Our top pick, the Netgear Orbi RBK50, comes with a base router and satellite, each unit a tri-band device. We think these two units are enough for supporting a solid home Wi-Fi network in most spaces, but you can add another unit to this kit if necessary. It’s equipped with more than enough Ethernet ports, and it’ll work without an internet connection during setup or an internet outage.

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Photo: Michael Hession

Wi-Fi extender: TP-Link RE200

For an even simpler, budget-friendly solution to bolstering a home Wif-Fi signal, we recommend the dual-band TP-Link RE200, our top pick for Wi-Fi extenders. It doesn’t extend the range of a network per se, but it increases throughput and decreases latency for a better Wi-Fi experience. It should be paired with a good router and is best for improving the speed of one device at a time over a network that isn’t too busy.

It’s compact, plugs into a power outlet and has an Ethernet port for easily connecting nearby devices. It’s a helpful middle-ground option for strengthening a Wi-Fi connection when you don’t need a mesh-networking kit and already have a decent router that doesn’t need to be replaced.                

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Photo: Rozette Rago

VPN service: IVPN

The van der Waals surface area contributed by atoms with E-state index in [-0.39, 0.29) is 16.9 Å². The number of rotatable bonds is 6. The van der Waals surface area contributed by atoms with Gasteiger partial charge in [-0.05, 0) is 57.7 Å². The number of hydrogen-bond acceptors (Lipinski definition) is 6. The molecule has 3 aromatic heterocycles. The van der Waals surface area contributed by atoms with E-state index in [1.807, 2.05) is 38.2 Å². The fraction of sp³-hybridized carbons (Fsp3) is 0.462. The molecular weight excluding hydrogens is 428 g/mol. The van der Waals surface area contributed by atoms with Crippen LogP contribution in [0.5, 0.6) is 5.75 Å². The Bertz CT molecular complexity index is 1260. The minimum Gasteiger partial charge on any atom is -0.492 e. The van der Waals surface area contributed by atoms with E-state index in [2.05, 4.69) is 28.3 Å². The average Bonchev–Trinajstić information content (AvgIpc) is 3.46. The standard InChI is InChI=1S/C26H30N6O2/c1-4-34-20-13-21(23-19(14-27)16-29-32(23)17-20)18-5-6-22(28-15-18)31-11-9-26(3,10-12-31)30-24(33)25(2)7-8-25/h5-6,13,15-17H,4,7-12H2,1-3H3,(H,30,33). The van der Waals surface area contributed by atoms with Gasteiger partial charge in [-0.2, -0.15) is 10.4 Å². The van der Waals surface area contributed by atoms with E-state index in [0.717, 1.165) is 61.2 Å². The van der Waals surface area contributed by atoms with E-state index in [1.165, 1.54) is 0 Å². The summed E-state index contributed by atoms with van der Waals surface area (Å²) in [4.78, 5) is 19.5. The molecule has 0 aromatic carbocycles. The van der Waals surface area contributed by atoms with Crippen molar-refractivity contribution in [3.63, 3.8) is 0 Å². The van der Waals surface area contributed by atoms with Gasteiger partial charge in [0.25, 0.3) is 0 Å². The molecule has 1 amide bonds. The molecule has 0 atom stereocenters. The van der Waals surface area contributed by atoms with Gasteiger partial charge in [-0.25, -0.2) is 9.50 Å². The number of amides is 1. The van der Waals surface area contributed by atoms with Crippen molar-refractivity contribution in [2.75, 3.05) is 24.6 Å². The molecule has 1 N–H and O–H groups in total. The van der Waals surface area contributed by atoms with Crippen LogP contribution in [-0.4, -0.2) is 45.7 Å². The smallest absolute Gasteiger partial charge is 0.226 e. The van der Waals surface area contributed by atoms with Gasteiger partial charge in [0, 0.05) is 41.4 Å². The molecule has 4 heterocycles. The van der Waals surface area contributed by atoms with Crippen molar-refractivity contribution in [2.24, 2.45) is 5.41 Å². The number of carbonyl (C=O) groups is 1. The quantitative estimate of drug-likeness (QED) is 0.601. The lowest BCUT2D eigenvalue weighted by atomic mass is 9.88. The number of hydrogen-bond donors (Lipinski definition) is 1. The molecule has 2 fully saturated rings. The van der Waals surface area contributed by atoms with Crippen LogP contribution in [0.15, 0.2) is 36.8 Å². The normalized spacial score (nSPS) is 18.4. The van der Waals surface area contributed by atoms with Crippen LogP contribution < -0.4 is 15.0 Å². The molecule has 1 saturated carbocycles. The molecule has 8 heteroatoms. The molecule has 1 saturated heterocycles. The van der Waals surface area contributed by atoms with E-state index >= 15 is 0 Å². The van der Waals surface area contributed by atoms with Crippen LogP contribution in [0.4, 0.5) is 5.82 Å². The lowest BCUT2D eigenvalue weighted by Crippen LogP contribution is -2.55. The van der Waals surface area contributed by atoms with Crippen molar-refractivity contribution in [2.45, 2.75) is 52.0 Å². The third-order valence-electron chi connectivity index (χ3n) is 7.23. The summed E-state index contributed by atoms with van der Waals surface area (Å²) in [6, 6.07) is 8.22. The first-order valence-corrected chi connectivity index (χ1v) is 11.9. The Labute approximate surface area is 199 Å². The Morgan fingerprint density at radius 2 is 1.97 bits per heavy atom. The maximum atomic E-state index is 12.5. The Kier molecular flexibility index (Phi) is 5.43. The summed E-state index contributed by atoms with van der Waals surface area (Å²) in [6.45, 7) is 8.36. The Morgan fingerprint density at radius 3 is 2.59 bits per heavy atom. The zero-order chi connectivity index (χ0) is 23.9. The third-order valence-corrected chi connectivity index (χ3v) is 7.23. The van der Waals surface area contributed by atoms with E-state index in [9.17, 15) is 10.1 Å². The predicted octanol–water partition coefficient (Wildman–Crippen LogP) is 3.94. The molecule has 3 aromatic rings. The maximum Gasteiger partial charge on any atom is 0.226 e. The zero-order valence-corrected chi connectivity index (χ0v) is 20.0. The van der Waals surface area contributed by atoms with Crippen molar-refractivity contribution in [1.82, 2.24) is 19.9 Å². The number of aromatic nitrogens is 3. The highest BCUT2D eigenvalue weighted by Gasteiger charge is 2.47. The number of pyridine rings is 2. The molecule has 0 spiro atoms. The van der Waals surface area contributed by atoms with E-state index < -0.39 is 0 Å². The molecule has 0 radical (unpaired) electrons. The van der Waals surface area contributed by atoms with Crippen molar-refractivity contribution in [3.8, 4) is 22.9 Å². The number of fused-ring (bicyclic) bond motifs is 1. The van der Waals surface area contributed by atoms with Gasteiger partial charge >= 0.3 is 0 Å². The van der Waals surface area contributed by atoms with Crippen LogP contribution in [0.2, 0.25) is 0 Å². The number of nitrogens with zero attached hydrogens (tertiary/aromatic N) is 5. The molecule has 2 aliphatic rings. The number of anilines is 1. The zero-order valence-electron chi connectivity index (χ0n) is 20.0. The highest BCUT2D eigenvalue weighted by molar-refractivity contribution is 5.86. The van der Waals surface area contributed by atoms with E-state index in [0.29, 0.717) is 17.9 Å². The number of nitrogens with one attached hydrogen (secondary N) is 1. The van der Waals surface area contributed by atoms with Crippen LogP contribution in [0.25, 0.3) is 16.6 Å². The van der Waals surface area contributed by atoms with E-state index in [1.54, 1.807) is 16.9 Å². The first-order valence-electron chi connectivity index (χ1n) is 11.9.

A virtual private network, or VPN, helps to ensure that a connection is secure. It’s an extra layer of protection that encrypts your online activity and should be used in addition to password managers, browser plug-ins that support privacy and encrypted hardware. While network security is necessary, a service that’s transparent and trustworthy with helpful support is more important.

Out of the 12 VPN services that we tested, we think IVPN is the best provider. IVPN doesn’t log or monitor activity, and we like that it’s stable, fast and works across platforms. In situations where your network isn’t protected, or when you join an unsecure network, its “firewall” and OpenVPN protocol features will keep you covered.

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Photo: Kyle Fitzgerald

NAS for most home users: Synology DS218+

For homes and spaces where multiple computers are used, network-attached storage (NAS) devices back up data and files to devices on one local network, or a cloud service. It’s a small computer equipped with one or two hard drive bays, and it always stays on using less power than a repurposed computer. Our top recommendation, the Synology DS218+, is easy to manage, and it has three USB ports and the fastest writing speeds of any NAS we tested.

For those with a massive database of files, a NAS device is a better option than an external drive. With the DS218+, you can play back media and conveniently access your data as it supports FTP protocol, VPN server capabilities, SSDs and more. The biggest plus with owning a NAS device is having the option to use it as a storage device, website-hosting device, a media streamer, or anything else that a Linux computer can function as.

This guide may have been updated by Wirecutter.

Note from Wirecutter: When readers choose to buy our independently chosen editorial picks, we may earn affiliate commissions that support our work.